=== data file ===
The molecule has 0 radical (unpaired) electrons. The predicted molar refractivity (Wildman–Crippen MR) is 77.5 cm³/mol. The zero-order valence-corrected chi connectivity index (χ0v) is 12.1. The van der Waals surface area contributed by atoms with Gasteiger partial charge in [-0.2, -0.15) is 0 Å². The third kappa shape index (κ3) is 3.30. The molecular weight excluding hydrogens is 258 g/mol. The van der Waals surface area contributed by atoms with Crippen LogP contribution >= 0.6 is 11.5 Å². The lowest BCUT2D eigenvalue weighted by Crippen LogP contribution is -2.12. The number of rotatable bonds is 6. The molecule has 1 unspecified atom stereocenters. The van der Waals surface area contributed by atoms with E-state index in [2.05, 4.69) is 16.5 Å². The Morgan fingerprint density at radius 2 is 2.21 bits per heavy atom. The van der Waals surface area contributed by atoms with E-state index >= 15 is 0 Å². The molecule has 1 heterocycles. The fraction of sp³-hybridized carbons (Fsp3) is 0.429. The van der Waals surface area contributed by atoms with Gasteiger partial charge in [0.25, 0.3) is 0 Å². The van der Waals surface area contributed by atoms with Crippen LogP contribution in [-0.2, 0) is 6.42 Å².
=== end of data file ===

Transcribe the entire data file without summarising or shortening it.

The molecule has 0 radical (unpaired) electrons. The predicted molar refractivity (Wildman–Crippen MR) is 77.5 cm³/mol. The zero-order valence-corrected chi connectivity index (χ0v) is 12.1. The van der Waals surface area contributed by atoms with Gasteiger partial charge in [-0.2, -0.15) is 0 Å². The third kappa shape index (κ3) is 3.30. The molecular weight excluding hydrogens is 258 g/mol. The van der Waals surface area contributed by atoms with Crippen LogP contribution >= 0.6 is 11.5 Å². The lowest BCUT2D eigenvalue weighted by Crippen LogP contribution is -2.12. The number of rotatable bonds is 6. The molecule has 1 unspecified atom stereocenters. The van der Waals surface area contributed by atoms with E-state index in [2.05, 4.69) is 16.5 Å². The Morgan fingerprint density at radius 2 is 2.21 bits per heavy atom. The van der Waals surface area contributed by atoms with E-state index >= 15 is 0 Å². The molecule has 1 heterocycles. The fraction of sp³-hybridized carbons (Fsp3) is 0.429. The van der Waals surface area contributed by atoms with Gasteiger partial charge in [0.25, 0.3) is 0 Å². The van der Waals surface area contributed by atoms with Crippen LogP contribution in [-0.2, 0) is 6.42 Å².